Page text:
I did not take this picture which is Paris, 1909. I filch it from a website though. I didn't take any good pictures today. I mostly worked on projects and did some cooking, of course.
Woke up not feeling well, again, and thought for sure I would find some nap time but did not.
It's not really the writing practice this blog is designed to engender, but I just don't feel I have anything to say, so I will give you a couple more tidbits from Tom Bissell's essay, Escanaba's Magic Hour: Movies, Robot Deer, and the American Small Town.
"Nice" is a surface with little relation to inner decency.
... I felt some dignity that I had come of age far beyond the fallout of the cultural atom smasher. The movies I saw or albums I bought or, later, books I read were not much colored by inducements of culture brokers. The pickings were slimmer, sometimes maddeningly so, and not always sophisticated, but I was never less than certain that I had picked them. This is what makes rural, small-town people so opinionated. Strong opinion is the necessary attendant of choice, however limited, while fashion of the bootlick of exacting coercion.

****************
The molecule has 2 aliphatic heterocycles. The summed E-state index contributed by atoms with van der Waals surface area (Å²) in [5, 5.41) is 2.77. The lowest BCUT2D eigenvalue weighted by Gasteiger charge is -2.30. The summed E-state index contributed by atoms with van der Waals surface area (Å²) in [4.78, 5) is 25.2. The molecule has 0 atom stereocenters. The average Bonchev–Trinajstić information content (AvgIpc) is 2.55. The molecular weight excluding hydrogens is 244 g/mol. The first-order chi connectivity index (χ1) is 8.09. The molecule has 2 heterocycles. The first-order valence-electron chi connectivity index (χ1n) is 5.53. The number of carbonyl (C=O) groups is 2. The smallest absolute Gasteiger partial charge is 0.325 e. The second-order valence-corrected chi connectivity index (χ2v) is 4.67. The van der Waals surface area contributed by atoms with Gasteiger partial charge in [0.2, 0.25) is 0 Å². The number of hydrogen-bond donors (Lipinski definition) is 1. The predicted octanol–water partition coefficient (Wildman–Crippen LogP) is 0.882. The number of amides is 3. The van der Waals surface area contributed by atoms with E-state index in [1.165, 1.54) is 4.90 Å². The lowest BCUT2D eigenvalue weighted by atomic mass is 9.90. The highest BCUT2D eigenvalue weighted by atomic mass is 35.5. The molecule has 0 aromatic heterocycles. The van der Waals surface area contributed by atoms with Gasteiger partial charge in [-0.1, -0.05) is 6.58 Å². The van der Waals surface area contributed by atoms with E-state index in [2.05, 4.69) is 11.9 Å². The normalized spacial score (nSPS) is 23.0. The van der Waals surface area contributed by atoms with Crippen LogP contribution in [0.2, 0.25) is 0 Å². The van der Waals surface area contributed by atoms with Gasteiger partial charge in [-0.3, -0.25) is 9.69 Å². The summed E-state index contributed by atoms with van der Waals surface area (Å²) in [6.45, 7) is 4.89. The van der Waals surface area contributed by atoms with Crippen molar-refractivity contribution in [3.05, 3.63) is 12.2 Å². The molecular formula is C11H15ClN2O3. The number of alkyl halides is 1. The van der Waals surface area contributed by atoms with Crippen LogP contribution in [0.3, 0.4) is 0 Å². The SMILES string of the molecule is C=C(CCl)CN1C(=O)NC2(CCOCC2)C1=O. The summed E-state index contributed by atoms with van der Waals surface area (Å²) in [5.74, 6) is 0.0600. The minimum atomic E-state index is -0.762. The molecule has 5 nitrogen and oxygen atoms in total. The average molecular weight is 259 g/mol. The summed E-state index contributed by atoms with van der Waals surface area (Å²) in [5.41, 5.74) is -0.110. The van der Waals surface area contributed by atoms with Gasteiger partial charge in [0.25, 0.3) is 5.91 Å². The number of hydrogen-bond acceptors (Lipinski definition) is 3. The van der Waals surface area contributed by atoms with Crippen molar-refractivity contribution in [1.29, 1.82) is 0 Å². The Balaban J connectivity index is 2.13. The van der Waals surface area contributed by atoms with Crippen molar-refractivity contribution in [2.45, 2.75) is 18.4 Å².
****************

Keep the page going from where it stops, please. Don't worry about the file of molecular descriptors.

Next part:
If I were growing up in Escanaba now, Amazon.com would happily sugget which books or compact disks to buy. Over the Internet, I could chat with people as distant as Newark or Portland, erasing the demarcations of isolation, a visible suburbanite to a vast, invisible city. The Movie People have come to capture Escanaba's isolation, which exists, still, in every empty street and darkened storefront, but it is an isolation that is, increasingly, identical to that of a thousand towns just like it. All of them are attuned to the same cultural pulsar, as distant as it is familiar, as relentless as it is indifferent.
Interesting stuff, that.
Cooder is either begging for a Greenie or wanting me to head to bed. I have not yet acomplished my daily reading goal of an hour a day, so I will say good night.